A Day in the Village

Here’s a little unknown fact about China: The entire country is under one time zone. This makes it really easy to travel around the country and not have to be hassled by changing your watch, but it also causes an annoyance when you have to wake up in the morning and are greeted by complete darkness. Yet, there is another thing that greets me in the morning; the crow of our neighbor’s roosters. It’s not the romanticized version of how the rooster crows on Little House on the Prairie and everyone wakes up with a grin on their face, ready to greet “Ma” and “Pa.” Unfortunately, our village rooster seems to have a constant cold, which turns his crow into a wailing warble and makes me squirm in my bed. But no matter how loud the rooster sings (or crows), I always try to greet the day with an optimistic outlook because it’s not every day that one can wake up in a rural village in China.

Awhile back, I was offered an incredible opportunity to be a private home school teacher at The Linden Centre. The part of the job that really caught my eye was that I would be able to travel to a new land, and I would be able to feed my hungry adventurous side of life. This opportunity has also opened my eyes to the world of teaching. Not only am I home schooling the two sons of Jeanee and Brian Linden, I am also teaching English once a week to the local children in our village. It’s only an hour a week, but it is such a rewarding activity. When I walk through the streets of Xizhou and I see my students, they yell out, “Maaassssssaa! How are you?” Their grins light up my entire day, and it makes me feel like I made a great decision when coming back to China.

The last class that I am teaching in Xizhou is a leadership class for five American students. Both sons of the Lindens are participating in it and their friends from Dali have joined in as well. While studying at the University of Minnesota, I earned a minor in leadership and coached a middle school group as they created a community project. I thought it would be a great idea to bring that concept over to China and start with a small group here in Xizhou. Every week we meet to discuss the core concepts of leadership as well as brainstorm problems in the village that they would like to help change for the better. Stay tuned for more updates about our leadership group and what type of community project the students will create!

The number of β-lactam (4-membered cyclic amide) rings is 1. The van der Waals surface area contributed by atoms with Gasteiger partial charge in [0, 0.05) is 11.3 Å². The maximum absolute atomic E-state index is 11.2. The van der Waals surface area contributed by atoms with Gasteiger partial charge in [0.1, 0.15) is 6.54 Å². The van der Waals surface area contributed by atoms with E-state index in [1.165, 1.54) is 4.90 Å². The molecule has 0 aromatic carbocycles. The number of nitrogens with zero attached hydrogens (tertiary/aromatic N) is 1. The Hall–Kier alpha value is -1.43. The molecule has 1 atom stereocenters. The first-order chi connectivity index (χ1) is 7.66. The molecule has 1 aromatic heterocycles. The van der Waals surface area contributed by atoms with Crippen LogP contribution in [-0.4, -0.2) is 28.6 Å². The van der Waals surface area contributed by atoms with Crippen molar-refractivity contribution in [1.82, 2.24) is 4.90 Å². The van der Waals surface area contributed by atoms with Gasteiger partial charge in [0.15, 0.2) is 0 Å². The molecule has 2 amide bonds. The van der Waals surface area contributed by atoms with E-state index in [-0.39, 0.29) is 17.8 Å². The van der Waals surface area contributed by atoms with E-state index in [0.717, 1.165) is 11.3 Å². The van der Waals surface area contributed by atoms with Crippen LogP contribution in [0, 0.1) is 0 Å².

When I am not teaching, I try to explore more of the area that surrounds me. There are days when a small bike ride to the super market turns into quite the adventure. As I ride my purple Schwinn-like bike to the super market, there are landmarks that I have to pass to make sure that I’m going the right way. First, I have to pass the sun dog, who lays in the same place every day to catch the rays and has a permanent grin on his face. Then, I pass the old men who sit underneath a large tree that offers shade. Their caged birds hang from the thick branches and engage in a chirp-like conversation, while their owners play majong for the entire afternoon. I then take the second right and head down “Dog Alley.” Even though these furry friends are the scruffiest I have ever seen, I still get a kick out of them! Their fur is matted, mud soaked dreadlocks hang from their body, and their under bites give them a rough and tumble look. My bike allows me to glide through the aftermath of the daily market and I finally reach my destination. Sometimes I don’t even need anything at the super market, but it is always fun to stroll through the aisles and try to guess what type of exotic fruit or mystery meat is sealed in the air tight packaging. Maybe one day I’ll be adventurous enough to try those foods!

Even a stroll to the lake allows me to take in all of the beauty that surrounds me. The fish jump and splash as I walk past the fisheries. Women carrying baskets filled with the daily harvest greet me with a quizzical look and a smile. “Here Comes the Sun” sings through my mind and drowns out the noisy rumble of dump trucks. Even though it breaks my heart to say this, I have to thank the roosters and their obnoxious cock-a-doodle-doos for waking me up in the morning. Their crows allow me to greet the sunshine and experience my daily Chinese adventures.